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A Look At Long Hunter’s History

By John Froeschauer


Linear parks located along rivers connecting towns that were once significant transportation corridors for commerce remain so for wildlife. Today, narrow bands of "unusable" floodplain have become invaluable places to take a break from an ever-increasing pace of life and connect with nature and history. Long Hunter State Park in Hermitage offers just such opportunities.

Long Hunter is located on the eastern shores of J. Percy Priest Lake, an impoundment of Stones River. In 1767, the fairly shallow meandering stream originating just north of Murfreesboro was explored by a party of long hunters that included Uriah Stone. Year-long forays into the 18th century western frontier were conducted by colonists from Kentucky, Virginia and the Carolinas. Products of these "long hunts," deer hides and other animal skins, were traded with Cherokee Indians, who with Chickasaw, Shawnee and Creek Indians shared and fought over this middle hunting ground, now Middle Tennessee. Euro-American settlement began here in earnest after the establishment of Fort Nashborough in 1780 and after the American Revolution, when veterans of North Carolina, to which Tennessee belonged, were offered parcels of land up to 640 acres in size as payment for military service. By 1805, almost all Indian lands east of Nashville had been ceded to the infant state of Tennessee, effectively closing 12,000 years of occupation by Native Americans. Flint implements of the earliest Tennesseans, Paleo-Indians, have been found in two areas at Long Hunter.

The physiographic province in which Stones River flows is called the Central Basin. It is elliptically shaped and runs 120 miles north-south by 60 miles wide. Long Hunter is in the northern section, the deepest and flattest part called the Inner Basin. Beneath relatively thin, poor soils are very old weathered limestones of the Ordovician Period, laid down as sea sediments 425 million years ago. One particular formation, Lebanon Limestone, was lain in thin deposits and erodes to a fractured tabular to gravelly pavement. Interspersed with thickets of Eastern Redcedar, these strange desert-like openings called cedar glades are home to about 30 adapted or endemic flowering plants. Cedar glades make up about five percent of the Central Basin region and are present throughout the park.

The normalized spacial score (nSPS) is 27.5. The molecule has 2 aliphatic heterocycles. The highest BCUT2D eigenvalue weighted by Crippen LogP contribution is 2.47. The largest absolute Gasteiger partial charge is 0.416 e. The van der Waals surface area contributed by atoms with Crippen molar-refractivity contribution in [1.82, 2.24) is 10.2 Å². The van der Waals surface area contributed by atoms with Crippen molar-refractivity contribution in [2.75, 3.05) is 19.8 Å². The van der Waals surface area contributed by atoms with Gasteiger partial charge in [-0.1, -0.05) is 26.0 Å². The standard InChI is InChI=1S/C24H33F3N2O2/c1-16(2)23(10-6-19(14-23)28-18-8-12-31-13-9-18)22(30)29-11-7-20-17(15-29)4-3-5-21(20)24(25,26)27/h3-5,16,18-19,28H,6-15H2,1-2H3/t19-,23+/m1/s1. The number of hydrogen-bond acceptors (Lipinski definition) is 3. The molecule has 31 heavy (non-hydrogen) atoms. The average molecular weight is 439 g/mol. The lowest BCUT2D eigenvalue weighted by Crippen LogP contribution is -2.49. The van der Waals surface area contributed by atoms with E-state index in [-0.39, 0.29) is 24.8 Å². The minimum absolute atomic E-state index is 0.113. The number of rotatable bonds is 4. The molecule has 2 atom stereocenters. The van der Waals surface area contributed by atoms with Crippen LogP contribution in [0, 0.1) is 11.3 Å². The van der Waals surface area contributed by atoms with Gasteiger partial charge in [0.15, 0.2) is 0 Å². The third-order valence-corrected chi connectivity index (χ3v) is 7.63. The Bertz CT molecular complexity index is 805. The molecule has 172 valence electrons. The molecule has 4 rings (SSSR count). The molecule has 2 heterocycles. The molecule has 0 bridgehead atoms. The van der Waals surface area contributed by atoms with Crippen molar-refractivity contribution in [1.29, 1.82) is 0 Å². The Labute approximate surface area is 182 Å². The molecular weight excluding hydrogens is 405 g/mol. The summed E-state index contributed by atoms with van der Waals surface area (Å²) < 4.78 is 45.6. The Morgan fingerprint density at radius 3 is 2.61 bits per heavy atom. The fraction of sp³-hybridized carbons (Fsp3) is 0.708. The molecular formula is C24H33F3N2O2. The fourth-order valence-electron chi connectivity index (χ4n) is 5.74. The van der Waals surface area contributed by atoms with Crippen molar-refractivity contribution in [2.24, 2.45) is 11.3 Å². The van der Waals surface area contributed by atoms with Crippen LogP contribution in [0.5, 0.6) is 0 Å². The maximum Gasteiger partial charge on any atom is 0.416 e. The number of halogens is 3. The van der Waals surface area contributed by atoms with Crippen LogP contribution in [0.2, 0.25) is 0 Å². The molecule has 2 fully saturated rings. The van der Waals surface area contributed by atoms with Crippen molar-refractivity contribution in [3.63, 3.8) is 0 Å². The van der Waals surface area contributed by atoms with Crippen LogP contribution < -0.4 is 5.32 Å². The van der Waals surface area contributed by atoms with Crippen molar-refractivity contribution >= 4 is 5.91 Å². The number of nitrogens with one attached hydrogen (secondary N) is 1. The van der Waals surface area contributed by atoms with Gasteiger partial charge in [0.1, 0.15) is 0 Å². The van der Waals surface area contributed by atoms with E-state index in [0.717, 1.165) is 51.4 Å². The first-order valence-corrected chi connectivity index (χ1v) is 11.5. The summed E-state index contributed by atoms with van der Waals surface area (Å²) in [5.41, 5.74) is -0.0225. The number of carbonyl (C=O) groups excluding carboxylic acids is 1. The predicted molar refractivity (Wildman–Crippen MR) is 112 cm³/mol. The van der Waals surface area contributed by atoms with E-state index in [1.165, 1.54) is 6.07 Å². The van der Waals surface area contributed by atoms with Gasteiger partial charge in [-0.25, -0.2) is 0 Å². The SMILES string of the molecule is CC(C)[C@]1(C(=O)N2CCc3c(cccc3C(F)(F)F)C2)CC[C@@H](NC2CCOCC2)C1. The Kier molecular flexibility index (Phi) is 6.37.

The park’s endemic plants, those found only in glades and nowhere else, include two federally endangered species, Tennessee Purple Coneflower (Echinacea tennesseensis), and Leafy Prairie Clover (Dalea foliosa). The diminutive Limestone Fameflower (Talinum calcaricum), grows on solid rock, as does Prickly Pear Cactus (Opuntia humifusa), a plant of deserts and prairies but distributed throughout the Central Basin.

In areas where thicker soils have developed, native perennial grasslands known as barrens occur and over a century or so some have developed into oak-hickory forests, which here range in age from about 40 to 100 years. White, Black, Post, Shingle and Chinkapin are among the kinds of Oaks present, as well as Shagbark, Bitternut, Mockernut and Pignut Hickory. Their hard mast crops support white-tailed deer, wild turkey, fox squirrels and a host of other small mammals. Where the glades themselves have succeeded to woods, small solution crevices and sinkholes shelter animals from predators such as Rat Snakes, Red Foxes, Cooper’s Hawks and Great Horned Owls. Earthworms, snails, Tiger Salamanders and a myriad of insects, including glade-endemic moths, complete the food webs that keep these diverse habitats thriving.